The division of community property in divorce can be a tedious and contentious process. The parties must identify, characterize, and place a value on all assets that may be subject to division. To avoid this task, couples often choose to prepare a prenuptial agreement in advance of the marriage, a document that sets out how any existing and future assets will be treated should the couple get divorced. Alternatively known as an “ante-nuptial agreement,” this document also allows the parties to preserve their separate interests in certain assets. It is not uncommon for one party or the other to question the validity and enforceability of a prenuptial agreement. In order to ensure that the document is prepared and executed in compliance with California law, it is important to consult with an experienced family law attorney from the San Diego area.
In a recent divorce case, the wife challenged the trial court’s determination that the couple entered into a valid and enforceable prenuptial agreement. Here, the parties were married in 1995 and separated in 2001. At the time of their marriage, the wife seemed to be the spouse with more financial stability. She was a successful and talented artist, owned her own home, had a large retirement fund, and earned considerably more than her husband. His career was not as lucrative, but he got a job right before signing the prenuptial agreement that provided health insurance.
According to the husband, the couple agreed to execute a prenuptial agreement because the wife had already been divorced twice, and she did not want to “co-mingle” their assets and income. They each signed the agreement and initialed the bottom of each page, and a notary signed and acknowledged the document. In 1995, the husband began working for Microsoft and earned a significant amount of money over the next 13 years. The couple separated in 2001, and since then they have lived apart. The husband filed for divorce in 2012, and in 2013 he sought an order from the court that no community property existed due to the prenuptial agreement.
Throughout the proceedings, the wife asserted various positions but ultimately claimed that the prenuptial agreement was a “false document” and that they only signed a post-marital agreement. The attorney who allegedly drafted the document maintained that she never prepared a prenuptial agreement for the parties, but instead she did draft a post-marital document. The wife also submitted a declaration on behalf of a forensic document examiner, who stated that he could not conclusively say whether the signature on the prenuptial agreement belonged to the wife.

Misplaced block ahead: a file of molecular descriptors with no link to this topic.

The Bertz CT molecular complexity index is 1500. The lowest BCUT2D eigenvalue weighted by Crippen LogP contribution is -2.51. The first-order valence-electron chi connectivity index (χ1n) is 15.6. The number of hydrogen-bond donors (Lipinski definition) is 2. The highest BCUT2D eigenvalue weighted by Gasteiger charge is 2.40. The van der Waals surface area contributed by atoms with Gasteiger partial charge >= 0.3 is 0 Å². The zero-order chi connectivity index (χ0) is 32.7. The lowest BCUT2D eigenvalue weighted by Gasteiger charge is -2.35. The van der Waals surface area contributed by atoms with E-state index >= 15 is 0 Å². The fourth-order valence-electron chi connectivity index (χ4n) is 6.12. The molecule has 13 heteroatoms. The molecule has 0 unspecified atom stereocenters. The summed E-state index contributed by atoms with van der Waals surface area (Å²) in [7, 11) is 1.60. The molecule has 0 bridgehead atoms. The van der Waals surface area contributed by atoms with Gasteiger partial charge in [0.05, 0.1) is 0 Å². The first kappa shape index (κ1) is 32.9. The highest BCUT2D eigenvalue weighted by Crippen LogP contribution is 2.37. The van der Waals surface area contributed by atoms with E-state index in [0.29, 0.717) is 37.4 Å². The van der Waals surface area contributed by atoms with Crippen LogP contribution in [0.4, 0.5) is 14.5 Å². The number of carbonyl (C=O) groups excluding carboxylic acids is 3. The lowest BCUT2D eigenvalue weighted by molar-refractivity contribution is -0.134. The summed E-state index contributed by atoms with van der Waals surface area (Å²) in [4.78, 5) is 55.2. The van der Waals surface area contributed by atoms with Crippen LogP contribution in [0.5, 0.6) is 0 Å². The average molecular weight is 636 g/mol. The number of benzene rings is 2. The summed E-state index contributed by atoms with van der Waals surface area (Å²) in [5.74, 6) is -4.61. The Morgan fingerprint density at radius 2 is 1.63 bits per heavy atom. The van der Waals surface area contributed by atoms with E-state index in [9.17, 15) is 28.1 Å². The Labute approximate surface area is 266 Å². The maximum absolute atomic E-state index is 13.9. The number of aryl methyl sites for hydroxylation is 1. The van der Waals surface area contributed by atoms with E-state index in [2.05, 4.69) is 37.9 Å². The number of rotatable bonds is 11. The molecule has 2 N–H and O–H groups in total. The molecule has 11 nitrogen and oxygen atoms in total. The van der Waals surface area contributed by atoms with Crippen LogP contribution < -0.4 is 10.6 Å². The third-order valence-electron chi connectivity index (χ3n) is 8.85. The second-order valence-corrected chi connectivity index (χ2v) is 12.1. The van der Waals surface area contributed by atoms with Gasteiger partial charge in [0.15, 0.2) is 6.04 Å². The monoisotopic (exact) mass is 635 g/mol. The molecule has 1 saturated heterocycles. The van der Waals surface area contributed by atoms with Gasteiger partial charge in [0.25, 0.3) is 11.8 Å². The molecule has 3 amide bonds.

Despite the wife’s claims, the trial court upheld the validity of the agreement, concluding that the wife’s claims of fraud were not substantiated and that the technical requirements had been met. For example, the court found that: 1) the agreement was signed and notarized (with the notary stating under penalty of perjury that it was her signature), 2) the wife’s claim that her signature was forged was not supported by the expert testimony, 3) the existence of a possible post-marital agreement did not undermine the validity of the agreement before the court, 4) the husband’s version of the situation was logical, 5) conflicting recollections by the husband and the attorney did not render the agreement false, and 6) the wife’s claims that the agreement did not accurately disclose her main assets did not invalidate the agreement.
The wife appealed, arguing that the court abused its discretion in finding that the premarital agreement was valid and enforceable, and that she voluntarily executed it. The court of appeals concluded that substantial evidence supports the trial court’s determination that the agreement was valid, by finding (among other things) that the evidence was not inherently improbable.
While this is an unpublished decision, it is still a good example of the importance of understanding how to properly draft and execute a prenuptial agreement in order for it to hold up in court. For more than 20 years, Doppelt and Forney, APLC has been representing parties in family law matters in Southern California. The office serves clients in Linda Vista, Encinitas, Scripps Ranch, San Diego, and throughout Southern California. For a free consultation with a dedicated and experienced family law attorney, contact Doppelt and Forney, APLC through the law firm’s website or give us a call toll-free at (800) ROY IS IT (769-4748).
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